My first competition match ever.
The range is fantastic. I'm
used to much more spartan facilities so I was impressed and happy with
the range and targets. Shooting was from covered bays, a plus in many
areas but a necessity here I think. It's freaking hot, even at 7PM. The
Range Officers were professional and very helpful.In fact all the guys
went out of their way to make me welcome. My thanks to all but Ken and
There were 4 stages. The Glock decided not to
run so I didn't get to use my cool Michael's rig. Instead I went with plan B. A Sig 226 .40 and my nylon duty gear. Yep,
thumb break level three holster and snap fastened flap mag holders.
Nobody pointed and laughed which gives you a good idea how patient they
were with me. I loaded up the Sig with 10 rounds in the mags (per the rules). Somebody
told me the class I was shooting in but frankly it pretty much went by
me in a haze of concentrating on not shooting myself or anyone else.
stages were well planned and challenging. I sucked badly right off the
start on stage 1 a combo of falling and static plates. I missed but I
missed slow so there's that. I could start a new class "Aim Slow, Miss
Slow. Stage 2 was no better though I felt marginally more competent. It
was also a nice combination that didn't leave me scratching my head
trying to figure out which target to shoot and how many times. A little
coaching and it was on to stage 3 where I didn't completely suck, just
mostly. It was just the large static plates that even I couldn't quite
miss. By stage 4 I felt more confident and actually shot it like
something a little less than a complete goober. It was also the longest
stage with poppers thrown in just to change things up. My favorite stage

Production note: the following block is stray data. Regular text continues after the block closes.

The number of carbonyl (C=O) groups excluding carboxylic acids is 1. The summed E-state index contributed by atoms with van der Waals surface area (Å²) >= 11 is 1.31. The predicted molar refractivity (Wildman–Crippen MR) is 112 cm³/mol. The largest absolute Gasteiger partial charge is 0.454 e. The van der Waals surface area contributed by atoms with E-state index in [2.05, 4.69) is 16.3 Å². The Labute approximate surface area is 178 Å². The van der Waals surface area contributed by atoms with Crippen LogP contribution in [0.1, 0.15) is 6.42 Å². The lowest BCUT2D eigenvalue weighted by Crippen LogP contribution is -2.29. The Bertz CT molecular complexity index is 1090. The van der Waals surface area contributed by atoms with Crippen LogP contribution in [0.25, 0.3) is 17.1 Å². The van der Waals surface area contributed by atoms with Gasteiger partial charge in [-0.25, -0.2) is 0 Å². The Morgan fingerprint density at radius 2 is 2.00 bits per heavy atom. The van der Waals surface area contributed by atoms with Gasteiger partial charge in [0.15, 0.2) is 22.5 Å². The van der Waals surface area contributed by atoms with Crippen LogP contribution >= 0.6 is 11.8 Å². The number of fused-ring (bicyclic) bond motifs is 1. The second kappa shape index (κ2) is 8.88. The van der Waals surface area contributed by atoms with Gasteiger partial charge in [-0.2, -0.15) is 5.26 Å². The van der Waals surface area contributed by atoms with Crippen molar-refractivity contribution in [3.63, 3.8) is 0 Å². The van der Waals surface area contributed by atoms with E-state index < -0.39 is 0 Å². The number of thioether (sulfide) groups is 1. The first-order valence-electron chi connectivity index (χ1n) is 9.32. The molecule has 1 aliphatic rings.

of the match.
No procedurals (though they might have just been
kind) and no safety violations. No DQ, hallelujah. I didn't even sweep
anyone. Targets were both falling plates and static, both large and really, really tiny.
At the end of the shoot we were invited to
practice a little. I got to shoot one of the guys' slightly more tricked
out guns. I got to see a lot of guns and gear so got some good ideas on
equipment I need.
And I didn't even come
in last. I was 9th out of 10. Maybe not the best result possible but for
my very first match I'll take it. Of course the guy I beat was
approximately twice my age (and I'm 54) but screw it. I wasn't last.
was very pleased with my first attempt at competitive shooting. I got a
lot of good info I'll need if I'm going to continue and got to meet
some really great shooters. I also got to knock some of my rust off and
see where I need to improve. Pretty much everywhere but nothing locks
that in like shooting in front of better shooters. Humbling. I have a
newbie competitor session on Friday evening and they've asked me to take
a briefing on Thursday morning and come out to help officiate a match
on Saturday. I suppose the best compliment I can give them is that I'm
going back both to shoot and to play range monkey.
So that's it. What I really ended up taking from this whole effort is that it's sometimes a very good thing to step past your comfort zone and try something brand new. I'm glad I did and I recommend it wholeheartedly. Competition makes you shoot under stress and that makes you concentrate on your fundamentals and figure out where you're weak. All good things. Don't be afraid or intimidated. Just put on your gear, buckle up your chin strap nice and tight and take the plunge.You'll be glad you did.
Now to practice. Next time I'm going to beat two guys!
A couple of pics from the shoot.
This is one of the buildings on the range. We actually shot from inside through bays in the side. Much appreciated in July in Southern Utah. You can see the targets and berm on the left.
A view of the target area. This was a steel shoot and they consisted of falling plate racks, static plates of various sizes and pepper poppers.
The inside of the building and one of the Range Officers and all around good guy, Glenn.